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People seeking prostitutes in Chicago already face arrest and impoundment of their cars if they are caught, but now they risk something else: public embarrassment on a city Web site.

The city has begun posting the names and photographs of alleged "johns" on the Police Department's Web site for all to see, including spouses, children, employers, friends and neighbors, Mayor Richard Daley announced Tuesday.

"I don't have to tell anyone how fast information travels on the Internet," Daley said.

The mayor brushed aside possible constitutional concerns about identifying people accused, but not convicted, of crimes and asserted that the public good outweighs objections by people collared by police.

Some social critics contend prostitution is a victimless crime, but solicitation "can ruin a neighborhood" and takes a terrible toll on the providers of sexual services, Daley said.

"Its victims are, first of all, the prostitutes themselves," Daley said. "It is estimated that between 16,000 and 25,000 women are involved in prostitution in Chicago over the course of a year. Most of them were victims of sexual abuse and domestic violence from a very young age.

"Once they become prostitutes, they're subject to even more violence, abuse and possible death from their pimps and their customers. They spend their lives surrounded by criminals and drugs and [are] vulnerable to sexually transmitted diseases."

The names and partial addresses of 21 people, along with police photographs of 20 of them, were listed at http://www.chicagopolice.org/ps/list.aspx on Tuesday. Police Sgt. Robert Cargie said that there was no specific timetable for removing the photos, but that as the Web site gets more photos, they will be rotated.

"The photos won't be up there for the rest of their lives," Cargie said.

Most of the suspects are from Chicago, but officials said they will send letters to the hometown police departments of non-Chicagoans.

Chicago is not the first city that has attempted to use shame as a deterrent to prostitution.

"Operation John Be Gone" in Akron, Ohio, "draws the most hits on our Web site by far"--100,000 in its first year of operationsaid Police Lt. Rick Edwards.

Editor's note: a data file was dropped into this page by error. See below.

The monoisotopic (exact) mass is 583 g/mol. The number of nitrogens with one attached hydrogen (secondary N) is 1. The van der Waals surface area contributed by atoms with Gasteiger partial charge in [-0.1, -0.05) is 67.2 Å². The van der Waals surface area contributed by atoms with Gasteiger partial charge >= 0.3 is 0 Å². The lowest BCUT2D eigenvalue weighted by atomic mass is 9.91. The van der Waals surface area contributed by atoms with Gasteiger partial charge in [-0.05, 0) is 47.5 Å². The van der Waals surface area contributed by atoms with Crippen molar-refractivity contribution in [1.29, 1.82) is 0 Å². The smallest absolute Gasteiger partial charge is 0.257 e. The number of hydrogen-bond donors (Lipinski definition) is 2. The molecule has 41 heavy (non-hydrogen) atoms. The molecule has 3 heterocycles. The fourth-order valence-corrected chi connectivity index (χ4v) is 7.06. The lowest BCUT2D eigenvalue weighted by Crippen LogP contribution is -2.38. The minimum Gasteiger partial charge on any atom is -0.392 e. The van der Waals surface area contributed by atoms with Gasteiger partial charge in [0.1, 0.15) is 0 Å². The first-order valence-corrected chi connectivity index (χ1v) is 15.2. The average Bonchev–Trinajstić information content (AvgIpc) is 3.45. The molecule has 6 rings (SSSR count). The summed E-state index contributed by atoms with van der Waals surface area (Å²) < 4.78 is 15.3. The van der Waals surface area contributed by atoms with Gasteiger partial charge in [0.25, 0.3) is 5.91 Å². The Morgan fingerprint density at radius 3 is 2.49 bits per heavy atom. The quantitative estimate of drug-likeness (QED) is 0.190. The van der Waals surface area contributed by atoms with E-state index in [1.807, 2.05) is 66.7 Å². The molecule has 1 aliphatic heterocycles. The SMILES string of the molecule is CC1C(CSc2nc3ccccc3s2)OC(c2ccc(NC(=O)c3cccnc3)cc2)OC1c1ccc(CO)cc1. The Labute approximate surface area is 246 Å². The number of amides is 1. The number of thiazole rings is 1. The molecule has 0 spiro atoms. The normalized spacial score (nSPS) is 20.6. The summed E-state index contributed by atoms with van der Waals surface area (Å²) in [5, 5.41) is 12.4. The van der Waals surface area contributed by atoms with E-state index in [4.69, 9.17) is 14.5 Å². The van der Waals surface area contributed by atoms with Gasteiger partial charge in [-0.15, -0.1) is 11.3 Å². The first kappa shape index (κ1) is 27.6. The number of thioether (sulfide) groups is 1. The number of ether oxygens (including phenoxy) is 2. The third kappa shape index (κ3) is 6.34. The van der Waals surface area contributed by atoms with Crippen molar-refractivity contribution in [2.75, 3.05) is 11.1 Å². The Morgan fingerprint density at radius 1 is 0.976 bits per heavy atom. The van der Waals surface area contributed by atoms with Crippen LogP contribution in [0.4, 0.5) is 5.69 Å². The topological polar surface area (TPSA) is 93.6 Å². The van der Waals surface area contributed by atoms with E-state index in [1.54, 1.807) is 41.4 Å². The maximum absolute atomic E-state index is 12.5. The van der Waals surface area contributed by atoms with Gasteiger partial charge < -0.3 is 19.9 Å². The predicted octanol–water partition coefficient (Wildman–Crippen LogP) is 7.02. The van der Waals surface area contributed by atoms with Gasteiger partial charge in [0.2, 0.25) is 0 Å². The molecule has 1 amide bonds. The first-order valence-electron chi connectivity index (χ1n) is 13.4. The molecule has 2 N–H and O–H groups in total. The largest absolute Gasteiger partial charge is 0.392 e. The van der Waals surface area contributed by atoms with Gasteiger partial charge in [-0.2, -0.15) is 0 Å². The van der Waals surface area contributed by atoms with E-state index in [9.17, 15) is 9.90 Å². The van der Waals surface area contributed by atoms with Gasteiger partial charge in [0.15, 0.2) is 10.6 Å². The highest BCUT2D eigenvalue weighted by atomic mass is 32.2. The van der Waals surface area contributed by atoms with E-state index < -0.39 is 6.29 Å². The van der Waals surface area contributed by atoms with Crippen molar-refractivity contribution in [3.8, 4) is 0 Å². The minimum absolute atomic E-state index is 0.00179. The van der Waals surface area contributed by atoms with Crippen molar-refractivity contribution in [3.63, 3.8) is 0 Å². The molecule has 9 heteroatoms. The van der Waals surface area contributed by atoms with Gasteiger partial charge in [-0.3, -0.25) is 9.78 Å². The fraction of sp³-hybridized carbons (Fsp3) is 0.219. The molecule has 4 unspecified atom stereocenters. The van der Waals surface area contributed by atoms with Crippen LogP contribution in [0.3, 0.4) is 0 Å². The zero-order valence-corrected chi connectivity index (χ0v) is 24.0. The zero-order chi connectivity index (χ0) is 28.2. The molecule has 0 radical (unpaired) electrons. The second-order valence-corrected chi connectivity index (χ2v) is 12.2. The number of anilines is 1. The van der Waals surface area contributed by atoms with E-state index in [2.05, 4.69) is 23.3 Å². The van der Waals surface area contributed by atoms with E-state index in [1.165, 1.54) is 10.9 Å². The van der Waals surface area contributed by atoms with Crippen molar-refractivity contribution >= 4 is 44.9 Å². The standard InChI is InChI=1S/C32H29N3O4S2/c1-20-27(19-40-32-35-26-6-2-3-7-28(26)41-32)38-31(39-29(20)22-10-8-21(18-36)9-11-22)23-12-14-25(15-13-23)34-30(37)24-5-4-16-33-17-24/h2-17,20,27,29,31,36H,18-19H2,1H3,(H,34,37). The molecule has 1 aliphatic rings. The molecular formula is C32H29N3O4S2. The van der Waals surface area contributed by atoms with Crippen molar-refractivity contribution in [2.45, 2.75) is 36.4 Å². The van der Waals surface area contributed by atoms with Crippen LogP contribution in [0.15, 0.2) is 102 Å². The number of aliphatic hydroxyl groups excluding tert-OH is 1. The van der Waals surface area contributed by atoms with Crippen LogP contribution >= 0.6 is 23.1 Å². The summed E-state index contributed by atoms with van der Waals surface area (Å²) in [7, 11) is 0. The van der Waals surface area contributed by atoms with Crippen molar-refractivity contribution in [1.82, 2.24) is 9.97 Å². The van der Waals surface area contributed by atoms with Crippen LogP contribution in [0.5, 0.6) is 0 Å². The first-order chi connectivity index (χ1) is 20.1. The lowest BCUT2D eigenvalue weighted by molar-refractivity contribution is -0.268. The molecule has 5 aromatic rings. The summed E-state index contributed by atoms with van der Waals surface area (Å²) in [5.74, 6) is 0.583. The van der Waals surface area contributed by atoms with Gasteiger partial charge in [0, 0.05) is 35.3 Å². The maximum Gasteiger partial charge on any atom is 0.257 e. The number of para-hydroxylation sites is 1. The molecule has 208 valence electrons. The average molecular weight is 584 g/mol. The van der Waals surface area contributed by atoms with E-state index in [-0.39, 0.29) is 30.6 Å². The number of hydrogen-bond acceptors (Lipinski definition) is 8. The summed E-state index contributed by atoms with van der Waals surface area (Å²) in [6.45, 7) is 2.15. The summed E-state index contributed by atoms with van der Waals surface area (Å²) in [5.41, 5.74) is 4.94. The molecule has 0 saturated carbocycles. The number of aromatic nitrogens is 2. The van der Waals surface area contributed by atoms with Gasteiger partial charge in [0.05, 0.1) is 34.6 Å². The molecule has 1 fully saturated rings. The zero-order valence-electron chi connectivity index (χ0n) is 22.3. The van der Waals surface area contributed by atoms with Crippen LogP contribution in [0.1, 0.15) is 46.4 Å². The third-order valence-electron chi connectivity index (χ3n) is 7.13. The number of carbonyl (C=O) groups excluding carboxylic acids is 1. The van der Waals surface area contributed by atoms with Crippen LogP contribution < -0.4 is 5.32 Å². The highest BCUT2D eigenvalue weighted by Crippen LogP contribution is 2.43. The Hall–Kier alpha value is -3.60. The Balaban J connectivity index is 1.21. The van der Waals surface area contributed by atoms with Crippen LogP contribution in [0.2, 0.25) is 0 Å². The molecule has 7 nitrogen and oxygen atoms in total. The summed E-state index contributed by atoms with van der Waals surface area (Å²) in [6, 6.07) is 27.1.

"The first thing attorneys for these guys say is, `What can we do about the picture on the Web site?'" Edwards said. "Their clients are willing to do more time and pay bigger fines rather than having their photo [on display]."

No deals are cut with lawyers over the photos, Edwards said, and the public postings have "cut down on the trolling in neighborhoods that used to draw prostitutes."

Denver publicizes information about people convicted of soliciting prostitutes on a community-access television station, and Oakland puts the faces of the convicted on billboards.

That differs from Chicago, where suspects only have to be arrested, not convicted, to have their faces posted.

Police in Kansas City, Mo., previously posted the images of people they arrested on a community-access channel, despite concerns by some in the department.

Some suspects with access to attorneys could get the charges thrown out or reduced before morning, which meant their imagescould not be shown legally, said Kansas City Police Sgt. Brad Dumit

"To be honest, we were very, very lucky," he said. "We did it for almost four years, and I think we were extremely lucky that we didn't get caught in a legal bind."

The Kansas City program, which has been put on hold as the department reorganizes, did not reduce the number of prostitution-related arrests, according to police.

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